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Let's Talk Work-from-Home Burnout

Mental Health Blog Work from home Burnout

Burnout is feeling mentally, emotionally and physically fatigued from prolonged stress, most often from work, reduced sense of efficiency, a dread of going to work or work tasks, dwindling compassion and irritability.

The added layer of working-from-home can create blurred lines from work and home responsibilities, along with leisure or self-care time. Finding a balance between work, home and self-care is important to avoiding or reducing work-from--home burnout.

How people working-from-home can avoid or cope with Burnout

1. Have a designated workspace: even if a small table and chair in the corner

It does not matter if your work-from-home is permanent or temporary, you need a spot in your home for work. It is important to make a designated spot in your home that you can go to work, and you can leave work. It would be helpful to decorate your work area, set it up near a window for some natural light during the day and have your work supplies organized and near you.

2. Create a schedule: have a sense of purpose for your day

Set boundaries and limits for your day. Create a daily or weekly to-do list and start with important tasks. This will help you stay focused and feel good when you get to check tasks off the list. It’s important to set a time to start and stop work. Do not eat lunch at your work desk, try going outside or a place you can relax. Make sure to take breaks throughout your day to get up and move if you are mostly sitting.

3. Connect with colleagues: by video or phone if possible

Ask for help from your boss or colleagues when needed, this is especially important if you are new to working at home where support was easily available and now you must actively seek it out. Set a time to do a video conference with a colleague that you might get advice from or have a short chat to check in on each other. Have a lunchtime video chat with a coworker or a few. If something is not working for you with your work-from-home situation, talk to your boss and explore options to help you be more effective while working-from-home.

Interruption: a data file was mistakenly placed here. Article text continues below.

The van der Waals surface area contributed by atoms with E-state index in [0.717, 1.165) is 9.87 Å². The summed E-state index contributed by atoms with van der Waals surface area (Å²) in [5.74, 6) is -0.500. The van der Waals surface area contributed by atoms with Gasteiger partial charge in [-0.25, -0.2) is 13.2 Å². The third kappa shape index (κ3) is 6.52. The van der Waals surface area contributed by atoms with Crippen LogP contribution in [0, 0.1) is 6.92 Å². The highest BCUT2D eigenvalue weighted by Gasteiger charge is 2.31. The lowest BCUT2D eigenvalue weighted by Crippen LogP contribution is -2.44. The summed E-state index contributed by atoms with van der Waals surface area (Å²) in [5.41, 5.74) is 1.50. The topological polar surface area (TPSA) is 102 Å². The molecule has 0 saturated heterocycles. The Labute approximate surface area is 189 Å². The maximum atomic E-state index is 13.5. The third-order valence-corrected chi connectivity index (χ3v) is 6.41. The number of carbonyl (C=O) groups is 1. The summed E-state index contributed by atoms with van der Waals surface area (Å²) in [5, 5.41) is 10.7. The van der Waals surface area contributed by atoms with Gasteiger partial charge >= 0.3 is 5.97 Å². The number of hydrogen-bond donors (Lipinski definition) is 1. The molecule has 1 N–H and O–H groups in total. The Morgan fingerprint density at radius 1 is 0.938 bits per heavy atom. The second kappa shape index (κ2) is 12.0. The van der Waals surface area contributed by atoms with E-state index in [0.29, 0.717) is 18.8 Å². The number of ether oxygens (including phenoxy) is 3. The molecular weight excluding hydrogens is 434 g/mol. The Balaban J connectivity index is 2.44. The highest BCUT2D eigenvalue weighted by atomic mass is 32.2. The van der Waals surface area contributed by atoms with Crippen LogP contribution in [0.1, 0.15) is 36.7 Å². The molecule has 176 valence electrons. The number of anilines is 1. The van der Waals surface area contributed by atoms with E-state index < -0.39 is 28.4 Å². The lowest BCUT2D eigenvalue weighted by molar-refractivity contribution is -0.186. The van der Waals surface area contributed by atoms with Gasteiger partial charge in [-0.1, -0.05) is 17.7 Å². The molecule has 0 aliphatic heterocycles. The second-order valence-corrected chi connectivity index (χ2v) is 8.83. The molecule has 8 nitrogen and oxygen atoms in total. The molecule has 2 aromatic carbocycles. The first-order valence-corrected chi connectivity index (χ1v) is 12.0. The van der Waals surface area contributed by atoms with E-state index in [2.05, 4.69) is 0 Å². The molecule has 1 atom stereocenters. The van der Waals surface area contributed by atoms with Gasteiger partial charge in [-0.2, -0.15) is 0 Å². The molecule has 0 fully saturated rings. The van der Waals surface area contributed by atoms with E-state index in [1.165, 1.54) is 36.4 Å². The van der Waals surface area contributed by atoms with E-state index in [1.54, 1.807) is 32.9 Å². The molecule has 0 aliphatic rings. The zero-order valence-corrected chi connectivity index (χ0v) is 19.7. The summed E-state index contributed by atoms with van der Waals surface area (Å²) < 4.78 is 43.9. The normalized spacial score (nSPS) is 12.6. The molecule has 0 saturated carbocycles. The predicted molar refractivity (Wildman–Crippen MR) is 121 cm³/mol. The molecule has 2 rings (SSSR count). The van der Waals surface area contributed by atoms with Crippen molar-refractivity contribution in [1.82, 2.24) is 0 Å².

4. Get some Exercise: go for a walk during a break or after work

It is important to take small breaks and stand up during your day, this is especially important if you are working in front of a computer most of the day. Try taking a 10-minute walk outside, this can help you rejuvenate and clear your mind; avoid checking your phone during this time. Plan a workout or walk before or after work.

5. Self-Care! Self-Care! Self-Care!

It is important to remember that when working-from-home you have your work and home responsibilities, but you also need to incorporate self-care. You don’t have your daily commute when working-from-home which for many is built in transition time to prepare yourself for the day and to decompress when the workday is over. Many use the commute time for self-care such as having quiet time, listening to music or a podcast or talking to a friend. Try to put in a 10 minute transition self-care routine before and after work.

Plan one hour every week or take a day off to do something for yourself. Do not take a day off for self-care and clean your home. Try to disconnect from work and home responsibilities during self-care time. You can try a new hobby, set up a relaxing corner for yourself, read a book or whatever helps you relax.

If you are actively trying these or other techniques to reduce burnout while working-from-home and you do not see your symptoms getting better, it might be time to think about your struggles as more than burnout. It could be depression, anxiety, your working-from-home or your job is not the right fit for you. I would suggest this might be the time to think about speaking to a therapist to help explore your concerns more.

Monica McNeeley is a licensed therapist, LCSW, provides online therapy in the state of California. She has been providing therapy services since 2011.

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